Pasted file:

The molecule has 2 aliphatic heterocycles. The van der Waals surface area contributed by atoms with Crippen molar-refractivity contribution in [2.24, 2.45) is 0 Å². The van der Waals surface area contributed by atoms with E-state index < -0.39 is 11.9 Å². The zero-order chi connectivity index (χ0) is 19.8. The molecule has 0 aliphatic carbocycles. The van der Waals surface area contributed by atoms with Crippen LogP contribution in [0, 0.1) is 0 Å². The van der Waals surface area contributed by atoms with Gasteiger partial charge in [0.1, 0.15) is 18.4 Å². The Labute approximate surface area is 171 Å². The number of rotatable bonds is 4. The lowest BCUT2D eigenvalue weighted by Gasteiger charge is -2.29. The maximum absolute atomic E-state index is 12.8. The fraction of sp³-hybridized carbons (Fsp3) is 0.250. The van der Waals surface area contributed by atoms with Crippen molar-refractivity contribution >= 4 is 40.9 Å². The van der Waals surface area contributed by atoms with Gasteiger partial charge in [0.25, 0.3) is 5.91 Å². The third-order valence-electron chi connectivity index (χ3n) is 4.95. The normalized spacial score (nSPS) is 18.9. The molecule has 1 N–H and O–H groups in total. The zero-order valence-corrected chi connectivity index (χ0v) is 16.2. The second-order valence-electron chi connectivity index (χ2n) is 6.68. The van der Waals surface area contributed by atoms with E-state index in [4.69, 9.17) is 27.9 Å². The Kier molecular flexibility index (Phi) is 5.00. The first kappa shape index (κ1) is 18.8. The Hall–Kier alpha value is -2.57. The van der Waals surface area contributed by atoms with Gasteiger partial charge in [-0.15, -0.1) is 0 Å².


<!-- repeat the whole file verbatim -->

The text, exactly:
The molecule has 2 aliphatic heterocycles. The van der Waals surface area contributed by atoms with Crippen molar-refractivity contribution in [2.24, 2.45) is 0 Å². The van der Waals surface area contributed by atoms with E-state index < -0.39 is 11.9 Å². The zero-order chi connectivity index (χ0) is 19.8. The molecule has 0 aliphatic carbocycles. The van der Waals surface area contributed by atoms with Crippen LogP contribution in [0, 0.1) is 0 Å². The van der Waals surface area contributed by atoms with Gasteiger partial charge in [0.1, 0.15) is 18.4 Å². The Labute approximate surface area is 171 Å². The number of rotatable bonds is 4. The lowest BCUT2D eigenvalue weighted by Gasteiger charge is -2.29. The maximum absolute atomic E-state index is 12.8. The fraction of sp³-hybridized carbons (Fsp3) is 0.250. The van der Waals surface area contributed by atoms with Crippen molar-refractivity contribution >= 4 is 40.9 Å². The van der Waals surface area contributed by atoms with Gasteiger partial charge in [0.25, 0.3) is 5.91 Å². The third-order valence-electron chi connectivity index (χ3n) is 4.95. The normalized spacial score (nSPS) is 18.9. The molecule has 1 N–H and O–H groups in total. The zero-order valence-corrected chi connectivity index (χ0v) is 16.2. The second-order valence-electron chi connectivity index (χ2n) is 6.68. The van der Waals surface area contributed by atoms with E-state index in [4.69, 9.17) is 27.9 Å². The Kier molecular flexibility index (Phi) is 5.00. The first kappa shape index (κ1) is 18.8. The Hall–Kier alpha value is -2.57. The van der Waals surface area contributed by atoms with Gasteiger partial charge in [-0.15, -0.1) is 0 Å².